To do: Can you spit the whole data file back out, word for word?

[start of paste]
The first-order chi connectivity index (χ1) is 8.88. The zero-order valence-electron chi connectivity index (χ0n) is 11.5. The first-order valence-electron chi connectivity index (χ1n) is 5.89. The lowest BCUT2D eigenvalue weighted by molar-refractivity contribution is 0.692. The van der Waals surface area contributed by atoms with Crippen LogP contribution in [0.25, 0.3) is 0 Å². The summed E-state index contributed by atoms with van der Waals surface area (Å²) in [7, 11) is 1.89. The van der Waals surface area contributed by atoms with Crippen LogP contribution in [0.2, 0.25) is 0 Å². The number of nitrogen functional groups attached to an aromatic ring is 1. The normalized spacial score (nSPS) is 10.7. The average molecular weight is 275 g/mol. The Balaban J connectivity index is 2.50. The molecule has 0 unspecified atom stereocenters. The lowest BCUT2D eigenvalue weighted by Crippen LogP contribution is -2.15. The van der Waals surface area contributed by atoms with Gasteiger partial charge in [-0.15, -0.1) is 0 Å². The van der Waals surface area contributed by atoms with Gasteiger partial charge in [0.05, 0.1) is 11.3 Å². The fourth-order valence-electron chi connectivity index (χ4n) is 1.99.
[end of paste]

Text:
The first-order chi connectivity index (χ1) is 8.88. The zero-order valence-electron chi connectivity index (χ0n) is 11.5. The first-order valence-electron chi connectivity index (χ1n) is 5.89. The lowest BCUT2D eigenvalue weighted by molar-refractivity contribution is 0.692. The van der Waals surface area contributed by atoms with Crippen LogP contribution in [0.25, 0.3) is 0 Å². The summed E-state index contributed by atoms with van der Waals surface area (Å²) in [7, 11) is 1.89. The van der Waals surface area contributed by atoms with Crippen LogP contribution in [0.2, 0.25) is 0 Å². The number of nitrogen functional groups attached to an aromatic ring is 1. The normalized spacial score (nSPS) is 10.7. The average molecular weight is 275 g/mol. The Balaban J connectivity index is 2.50. The molecule has 0 unspecified atom stereocenters. The lowest BCUT2D eigenvalue weighted by Crippen LogP contribution is -2.15. The van der Waals surface area contributed by atoms with Gasteiger partial charge in [-0.15, -0.1) is 0 Å². The van der Waals surface area contributed by atoms with Gasteiger partial charge in [0.05, 0.1) is 11.3 Å². The fourth-order valence-electron chi connectivity index (χ4n) is 1.99.